Press Release
July 6, 2019

Bill filed on 1 town, 1 evacuation center 'na hindi lang pang-sports, pang-disaster pa'

The Department of Public Works and Highways (DPWH) has built 82 evacuation centers in 52 provinces and 55 more are underway, drawing praise from a senator who also suggested that it be expanded into a "one town, one evacuation center" program.

Senate President Pro Tempore Ralph Recto likewise urged the DPWH to explore designs other than the limited-capacity dormitories it is building to include gymnasiums that can have multiple uses during ordinary days, but can transform into a safe refuge for hundreds when disaster strikes.

Recto has refiled a bill institutionalizing this kind of public infrastructure "which a country visited by two dozen typhoons a year, one that sits atop the volcanic Ring of Fire, and whose cities submerged during the monsoon months needs."

As women, children and elderly comprise the bulk of those displaced by natural and man-made calamities, like fire, Recto said the "gyms-cum-evacuation centers" will be equipped with toilet facilities and a clinic area.

He added that these centers can be designed so that it can house town libraries, making them youth centers where they can study and play-"activities they can do even when they are temporarily displaced from their homes."

Recto said government will have value-for-money in designing multi-use gyms, "na hindi lang pang sports, pang disaster pa. Kung evacuation time, pwedeng lagyan ng easy-to-install modular cubicles, para bawat pamilya may privacy."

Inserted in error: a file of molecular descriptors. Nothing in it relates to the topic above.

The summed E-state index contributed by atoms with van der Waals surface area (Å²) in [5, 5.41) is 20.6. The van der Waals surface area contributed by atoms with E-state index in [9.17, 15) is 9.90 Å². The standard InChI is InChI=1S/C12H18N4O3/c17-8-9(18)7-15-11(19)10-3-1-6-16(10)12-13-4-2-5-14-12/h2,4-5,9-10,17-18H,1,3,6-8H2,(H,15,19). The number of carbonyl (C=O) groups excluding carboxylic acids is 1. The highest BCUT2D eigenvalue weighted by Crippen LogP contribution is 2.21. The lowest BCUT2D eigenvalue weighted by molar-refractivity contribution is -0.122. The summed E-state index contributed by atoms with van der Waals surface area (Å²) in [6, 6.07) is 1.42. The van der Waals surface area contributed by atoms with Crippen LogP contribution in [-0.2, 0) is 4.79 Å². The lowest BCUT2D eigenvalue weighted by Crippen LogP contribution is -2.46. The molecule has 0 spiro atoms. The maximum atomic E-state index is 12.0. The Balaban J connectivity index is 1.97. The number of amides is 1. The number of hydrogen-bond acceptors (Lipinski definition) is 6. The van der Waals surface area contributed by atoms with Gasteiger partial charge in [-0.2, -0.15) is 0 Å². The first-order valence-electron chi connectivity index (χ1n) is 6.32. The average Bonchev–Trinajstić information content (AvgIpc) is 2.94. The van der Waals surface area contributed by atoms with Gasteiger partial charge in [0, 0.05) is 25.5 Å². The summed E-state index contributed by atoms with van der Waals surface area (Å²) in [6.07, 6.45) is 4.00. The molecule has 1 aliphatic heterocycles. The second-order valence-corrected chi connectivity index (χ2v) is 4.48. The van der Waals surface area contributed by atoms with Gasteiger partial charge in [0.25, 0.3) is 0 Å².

The sports-cum-evacuation center, he explained, "addresses both the shortage of sports facilities in towns and the need for a disaster-resilient building people can seek shelter in during calamities."

Such a multi-purpose civic center can host day or night community events, but when calamity strikes, could take in evacuees, Recto explained.

"But if there's one reason why we should put them up is that they will prevent schools from becoming default evacuation sites during calamities, a practice which turns students into displaced persons, when their learning is disrupted," Recto said.

In conflict areas, the "forced vacation" of children whose schools are used to house refugees "is coterminous with the length of fighting," he lamented.

Recto said the gym-cum-evacuation center should serve as the office and the equipment depot of the local disaster response and mitigation team.

Recto said gyms must be able to withstand 300 kilometer per hour winds and an intensity 8 earthquake.

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